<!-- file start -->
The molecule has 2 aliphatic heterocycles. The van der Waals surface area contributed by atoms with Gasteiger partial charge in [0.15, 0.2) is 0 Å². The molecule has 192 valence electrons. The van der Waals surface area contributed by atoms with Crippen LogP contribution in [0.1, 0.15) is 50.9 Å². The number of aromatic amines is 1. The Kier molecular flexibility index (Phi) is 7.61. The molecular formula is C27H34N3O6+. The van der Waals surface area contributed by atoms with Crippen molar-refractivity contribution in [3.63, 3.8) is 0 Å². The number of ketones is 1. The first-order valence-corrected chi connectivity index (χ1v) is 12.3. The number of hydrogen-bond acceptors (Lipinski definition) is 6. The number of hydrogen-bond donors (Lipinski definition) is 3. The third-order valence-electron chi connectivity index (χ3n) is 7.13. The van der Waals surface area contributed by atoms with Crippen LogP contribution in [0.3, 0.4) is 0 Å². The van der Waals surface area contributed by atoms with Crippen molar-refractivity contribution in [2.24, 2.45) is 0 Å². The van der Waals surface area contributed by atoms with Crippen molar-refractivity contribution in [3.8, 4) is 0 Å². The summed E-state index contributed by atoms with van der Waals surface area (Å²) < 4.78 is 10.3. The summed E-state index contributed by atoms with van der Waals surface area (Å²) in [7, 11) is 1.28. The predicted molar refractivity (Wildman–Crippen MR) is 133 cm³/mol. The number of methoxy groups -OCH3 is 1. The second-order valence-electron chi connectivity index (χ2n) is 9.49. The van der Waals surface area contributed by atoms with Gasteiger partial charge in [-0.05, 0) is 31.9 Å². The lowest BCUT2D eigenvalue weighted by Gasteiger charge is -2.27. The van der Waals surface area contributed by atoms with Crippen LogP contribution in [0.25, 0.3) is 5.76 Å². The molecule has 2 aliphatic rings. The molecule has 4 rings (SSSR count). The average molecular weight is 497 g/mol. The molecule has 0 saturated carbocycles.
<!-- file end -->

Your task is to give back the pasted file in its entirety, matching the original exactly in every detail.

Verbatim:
The molecule has 2 aliphatic heterocycles. The van der Waals surface area contributed by atoms with Gasteiger partial charge in [0.15, 0.2) is 0 Å². The molecule has 192 valence electrons. The van der Waals surface area contributed by atoms with Crippen LogP contribution in [0.1, 0.15) is 50.9 Å². The number of aromatic amines is 1. The Kier molecular flexibility index (Phi) is 7.61. The molecular formula is C27H34N3O6+. The van der Waals surface area contributed by atoms with Crippen molar-refractivity contribution in [3.63, 3.8) is 0 Å². The number of ketones is 1. The first-order valence-corrected chi connectivity index (χ1v) is 12.3. The number of hydrogen-bond acceptors (Lipinski definition) is 6. The number of hydrogen-bond donors (Lipinski definition) is 3. The third-order valence-electron chi connectivity index (χ3n) is 7.13. The van der Waals surface area contributed by atoms with Crippen LogP contribution in [0.3, 0.4) is 0 Å². The van der Waals surface area contributed by atoms with Crippen molar-refractivity contribution in [2.24, 2.45) is 0 Å². The van der Waals surface area contributed by atoms with Crippen molar-refractivity contribution in [3.8, 4) is 0 Å². The summed E-state index contributed by atoms with van der Waals surface area (Å²) < 4.78 is 10.3. The summed E-state index contributed by atoms with van der Waals surface area (Å²) in [7, 11) is 1.28. The predicted molar refractivity (Wildman–Crippen MR) is 133 cm³/mol. The number of methoxy groups -OCH3 is 1. The second-order valence-electron chi connectivity index (χ2n) is 9.49. The van der Waals surface area contributed by atoms with Gasteiger partial charge in [-0.05, 0) is 31.9 Å². The lowest BCUT2D eigenvalue weighted by Gasteiger charge is -2.27. The van der Waals surface area contributed by atoms with Crippen LogP contribution in [0.25, 0.3) is 5.76 Å². The molecule has 2 aliphatic rings. The molecule has 4 rings (SSSR count). The average molecular weight is 497 g/mol. The molecule has 0 saturated carbocycles.